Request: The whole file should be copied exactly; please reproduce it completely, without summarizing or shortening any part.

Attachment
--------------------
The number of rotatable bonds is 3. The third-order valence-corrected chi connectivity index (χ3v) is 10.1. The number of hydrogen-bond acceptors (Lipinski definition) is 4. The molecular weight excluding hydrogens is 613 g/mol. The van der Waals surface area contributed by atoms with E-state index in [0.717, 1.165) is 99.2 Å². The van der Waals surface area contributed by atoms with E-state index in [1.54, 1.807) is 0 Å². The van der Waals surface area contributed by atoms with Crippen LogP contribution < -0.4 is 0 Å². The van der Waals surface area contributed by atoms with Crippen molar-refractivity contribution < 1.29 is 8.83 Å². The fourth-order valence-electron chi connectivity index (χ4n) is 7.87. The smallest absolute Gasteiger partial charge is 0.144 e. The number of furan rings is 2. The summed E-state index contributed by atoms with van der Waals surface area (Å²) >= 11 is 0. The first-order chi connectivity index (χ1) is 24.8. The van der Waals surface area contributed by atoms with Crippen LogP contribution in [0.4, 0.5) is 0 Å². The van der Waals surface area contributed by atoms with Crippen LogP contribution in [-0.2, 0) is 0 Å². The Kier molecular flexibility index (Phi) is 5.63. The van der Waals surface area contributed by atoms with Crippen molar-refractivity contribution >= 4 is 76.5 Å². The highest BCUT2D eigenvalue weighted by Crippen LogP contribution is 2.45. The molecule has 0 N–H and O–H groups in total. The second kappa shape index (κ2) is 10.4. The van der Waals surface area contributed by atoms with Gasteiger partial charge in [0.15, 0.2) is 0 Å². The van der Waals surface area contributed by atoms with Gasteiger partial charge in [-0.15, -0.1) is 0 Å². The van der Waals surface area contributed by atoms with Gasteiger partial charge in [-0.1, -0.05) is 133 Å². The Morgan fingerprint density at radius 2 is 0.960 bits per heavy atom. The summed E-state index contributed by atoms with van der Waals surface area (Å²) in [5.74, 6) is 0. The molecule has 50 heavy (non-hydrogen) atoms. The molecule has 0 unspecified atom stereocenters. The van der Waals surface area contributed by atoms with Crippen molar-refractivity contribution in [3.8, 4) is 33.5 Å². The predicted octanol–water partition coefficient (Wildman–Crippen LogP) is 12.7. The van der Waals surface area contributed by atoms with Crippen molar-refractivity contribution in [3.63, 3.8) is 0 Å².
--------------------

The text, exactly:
The number of rotatable bonds is 3. The third-order valence-corrected chi connectivity index (χ3v) is 10.1. The number of hydrogen-bond acceptors (Lipinski definition) is 4. The molecular weight excluding hydrogens is 613 g/mol. The van der Waals surface area contributed by atoms with E-state index in [0.717, 1.165) is 99.2 Å². The van der Waals surface area contributed by atoms with E-state index in [1.54, 1.807) is 0 Å². The van der Waals surface area contributed by atoms with Crippen LogP contribution < -0.4 is 0 Å². The van der Waals surface area contributed by atoms with Crippen molar-refractivity contribution < 1.29 is 8.83 Å². The fourth-order valence-electron chi connectivity index (χ4n) is 7.87. The smallest absolute Gasteiger partial charge is 0.144 e. The number of furan rings is 2. The summed E-state index contributed by atoms with van der Waals surface area (Å²) >= 11 is 0. The first-order chi connectivity index (χ1) is 24.8. The van der Waals surface area contributed by atoms with Crippen LogP contribution in [0.4, 0.5) is 0 Å². The van der Waals surface area contributed by atoms with Crippen LogP contribution in [-0.2, 0) is 0 Å². The Kier molecular flexibility index (Phi) is 5.63. The van der Waals surface area contributed by atoms with Crippen molar-refractivity contribution >= 4 is 76.5 Å². The highest BCUT2D eigenvalue weighted by Crippen LogP contribution is 2.45. The molecule has 0 N–H and O–H groups in total. The second kappa shape index (κ2) is 10.4. The van der Waals surface area contributed by atoms with Gasteiger partial charge in [0.15, 0.2) is 0 Å². The van der Waals surface area contributed by atoms with Gasteiger partial charge in [-0.15, -0.1) is 0 Å². The van der Waals surface area contributed by atoms with Gasteiger partial charge in [-0.1, -0.05) is 133 Å². The Morgan fingerprint density at radius 2 is 0.960 bits per heavy atom. The summed E-state index contributed by atoms with van der Waals surface area (Å²) in [5.74, 6) is 0. The molecule has 50 heavy (non-hydrogen) atoms. The molecule has 0 unspecified atom stereocenters. The van der Waals surface area contributed by atoms with Crippen molar-refractivity contribution in [3.8, 4) is 33.5 Å². The predicted octanol–water partition coefficient (Wildman–Crippen LogP) is 12.7. The van der Waals surface area contributed by atoms with Crippen molar-refractivity contribution in [3.63, 3.8) is 0 Å².